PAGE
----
Now, after a brief stint as Team Manager for TEAM USA in SailGP, Jeff has returned to the America’s Cup world and reunited with Ben Ainslie with INEOS TEAM UK, joining the team as Boat Captain, responsible for ensuring BRITANNIA and her crew are as safe as possible every time they head out on the water.

    “My role can be a little ambiguous, but in short what I try to do is get as good an understanding as I can of each part of the boat and each system on the boat, and help the great shore team we have here ensure nothing slips through the cracks as we put the boat together and operate her.

    “Then, when out on the water, I manage the primary on-water support response for breakdowns or any issues we may have on the water. That means I need to have my head around every part on the boat, to some extent, and be able to assess the structural risks as they come up to determine if the boat is fit to continue sailing or not. Ultimately it’s my job now to prevent the type of catastrophe we had with Oracle in 2013”.

    As part of that role, Jeff has been one of the few outside the sailing team who has regularly spent time onboard the team’s two AC75 boats, BRITANNIA I & II. That experience has enabled him to directly compare the foiling monohulls of this Cup, to the catamarans he was previously used to in AC34 & AC35.

    “At the beginning of each sail I will dock out onboard and usually do the first half an hour on board the boat, or if it’s a day we’re launching a new system such as a sail control system, I may spend all day onboard to keep a close eye on proceedings and ensure it’s operating as we’d expect.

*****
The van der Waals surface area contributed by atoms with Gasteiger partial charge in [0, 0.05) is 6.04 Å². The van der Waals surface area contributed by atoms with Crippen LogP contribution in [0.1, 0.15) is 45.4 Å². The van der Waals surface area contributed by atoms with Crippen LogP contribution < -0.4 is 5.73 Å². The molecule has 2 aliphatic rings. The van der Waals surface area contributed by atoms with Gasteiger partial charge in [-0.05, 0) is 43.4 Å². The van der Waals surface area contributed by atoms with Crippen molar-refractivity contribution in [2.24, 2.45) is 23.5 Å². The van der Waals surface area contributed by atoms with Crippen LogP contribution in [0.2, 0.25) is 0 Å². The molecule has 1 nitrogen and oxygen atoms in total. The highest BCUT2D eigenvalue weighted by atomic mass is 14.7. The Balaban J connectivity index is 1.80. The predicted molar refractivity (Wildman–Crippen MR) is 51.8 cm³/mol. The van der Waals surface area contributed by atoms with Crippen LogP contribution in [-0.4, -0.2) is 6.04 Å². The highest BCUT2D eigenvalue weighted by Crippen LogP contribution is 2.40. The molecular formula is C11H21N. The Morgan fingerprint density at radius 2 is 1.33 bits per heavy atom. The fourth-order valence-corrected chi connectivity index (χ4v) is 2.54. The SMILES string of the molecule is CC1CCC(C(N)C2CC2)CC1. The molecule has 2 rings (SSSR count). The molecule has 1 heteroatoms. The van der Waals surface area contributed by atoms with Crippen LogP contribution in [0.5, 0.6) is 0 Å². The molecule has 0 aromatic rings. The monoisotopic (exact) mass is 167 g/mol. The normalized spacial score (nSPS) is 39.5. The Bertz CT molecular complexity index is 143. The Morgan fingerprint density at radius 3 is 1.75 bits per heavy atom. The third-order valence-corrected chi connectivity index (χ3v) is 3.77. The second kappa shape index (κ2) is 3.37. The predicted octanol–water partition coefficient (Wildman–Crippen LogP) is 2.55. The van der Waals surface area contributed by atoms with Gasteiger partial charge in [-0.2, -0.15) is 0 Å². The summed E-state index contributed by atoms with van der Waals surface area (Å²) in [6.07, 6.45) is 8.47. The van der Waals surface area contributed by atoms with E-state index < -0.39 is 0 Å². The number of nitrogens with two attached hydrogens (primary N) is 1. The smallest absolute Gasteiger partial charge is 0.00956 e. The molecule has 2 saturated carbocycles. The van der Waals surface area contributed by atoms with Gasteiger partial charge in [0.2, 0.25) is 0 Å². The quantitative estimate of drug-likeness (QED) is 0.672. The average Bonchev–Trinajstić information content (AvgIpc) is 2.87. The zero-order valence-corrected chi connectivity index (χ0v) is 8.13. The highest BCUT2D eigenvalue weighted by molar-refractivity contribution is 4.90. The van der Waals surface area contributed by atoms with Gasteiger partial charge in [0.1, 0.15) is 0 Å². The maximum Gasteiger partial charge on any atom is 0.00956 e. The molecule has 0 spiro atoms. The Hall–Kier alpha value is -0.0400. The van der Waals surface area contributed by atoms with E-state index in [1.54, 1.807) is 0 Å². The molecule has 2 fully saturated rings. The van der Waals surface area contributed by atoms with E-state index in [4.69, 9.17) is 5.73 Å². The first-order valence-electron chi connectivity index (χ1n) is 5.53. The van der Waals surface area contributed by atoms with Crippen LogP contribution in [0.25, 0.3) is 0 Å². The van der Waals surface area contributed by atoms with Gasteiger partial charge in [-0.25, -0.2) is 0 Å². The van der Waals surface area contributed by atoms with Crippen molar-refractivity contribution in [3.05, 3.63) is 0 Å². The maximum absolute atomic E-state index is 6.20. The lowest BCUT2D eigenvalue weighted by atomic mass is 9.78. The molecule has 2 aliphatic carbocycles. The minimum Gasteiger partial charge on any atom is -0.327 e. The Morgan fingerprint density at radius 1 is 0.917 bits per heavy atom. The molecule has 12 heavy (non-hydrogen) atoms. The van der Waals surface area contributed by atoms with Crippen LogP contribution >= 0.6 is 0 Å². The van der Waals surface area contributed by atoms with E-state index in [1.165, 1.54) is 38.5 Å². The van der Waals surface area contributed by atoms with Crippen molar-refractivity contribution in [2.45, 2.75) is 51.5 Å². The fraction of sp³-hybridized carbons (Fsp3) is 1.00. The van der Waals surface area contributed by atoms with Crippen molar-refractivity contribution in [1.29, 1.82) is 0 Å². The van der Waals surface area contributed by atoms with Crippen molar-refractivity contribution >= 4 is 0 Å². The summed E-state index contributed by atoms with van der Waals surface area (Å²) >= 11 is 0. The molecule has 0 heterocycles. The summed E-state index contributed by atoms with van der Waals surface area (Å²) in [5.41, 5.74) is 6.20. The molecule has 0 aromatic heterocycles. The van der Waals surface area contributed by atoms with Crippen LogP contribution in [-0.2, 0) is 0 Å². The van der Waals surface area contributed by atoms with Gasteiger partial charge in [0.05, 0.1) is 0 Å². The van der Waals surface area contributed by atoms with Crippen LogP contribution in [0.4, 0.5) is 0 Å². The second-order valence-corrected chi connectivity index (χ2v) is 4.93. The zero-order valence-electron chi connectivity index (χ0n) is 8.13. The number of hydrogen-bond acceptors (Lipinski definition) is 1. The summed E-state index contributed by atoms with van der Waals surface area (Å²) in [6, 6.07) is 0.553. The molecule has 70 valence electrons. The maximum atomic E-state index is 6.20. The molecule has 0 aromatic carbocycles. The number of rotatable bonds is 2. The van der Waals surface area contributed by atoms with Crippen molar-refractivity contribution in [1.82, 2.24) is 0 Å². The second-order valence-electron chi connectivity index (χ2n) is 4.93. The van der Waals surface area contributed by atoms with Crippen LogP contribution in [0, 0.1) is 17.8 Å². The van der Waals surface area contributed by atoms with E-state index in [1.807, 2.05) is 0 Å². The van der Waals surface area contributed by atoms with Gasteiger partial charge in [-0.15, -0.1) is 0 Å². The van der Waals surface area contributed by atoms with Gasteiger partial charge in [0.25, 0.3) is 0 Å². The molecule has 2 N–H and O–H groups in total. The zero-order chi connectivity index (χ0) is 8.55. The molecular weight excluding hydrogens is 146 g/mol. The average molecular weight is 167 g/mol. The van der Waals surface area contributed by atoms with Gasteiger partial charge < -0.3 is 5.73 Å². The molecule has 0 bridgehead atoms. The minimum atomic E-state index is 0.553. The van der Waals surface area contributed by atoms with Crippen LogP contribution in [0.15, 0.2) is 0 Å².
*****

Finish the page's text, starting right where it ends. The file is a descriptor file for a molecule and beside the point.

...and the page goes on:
“These boats are really cool. For me it is great to go back to a big yacht after the smaller AC50s in Bermuda, and they are pretty wild. It can definitely be loose onboard, but as we’ve gotten better and better at sailing the boat it is starting to feel less extreme. On days when we have a little bug, however, it can be easy to forget just how on the brink of control we are. Then there is also a good amount of flexibility in the design of these boats and I enjoy that challenge of coming up with ideas to make it as efficient as possible.”

    Before an America’s Cup boat goes out on the water for the first time, it needs to undergo structural testing. The boat is turned upside down and on its side, and significant loads are placed on key points to ensure the boat can withstand far beyond the expected load that has been predicted by modelling. BRITANNIA, INEOS TEAM UK’s race yacht, underwent structural testing just before she left for Auckland. That process was led by Jeff with the responsibility to compress a process which took five weeks for BRITANNIA I, to five days for BRITANNIA II.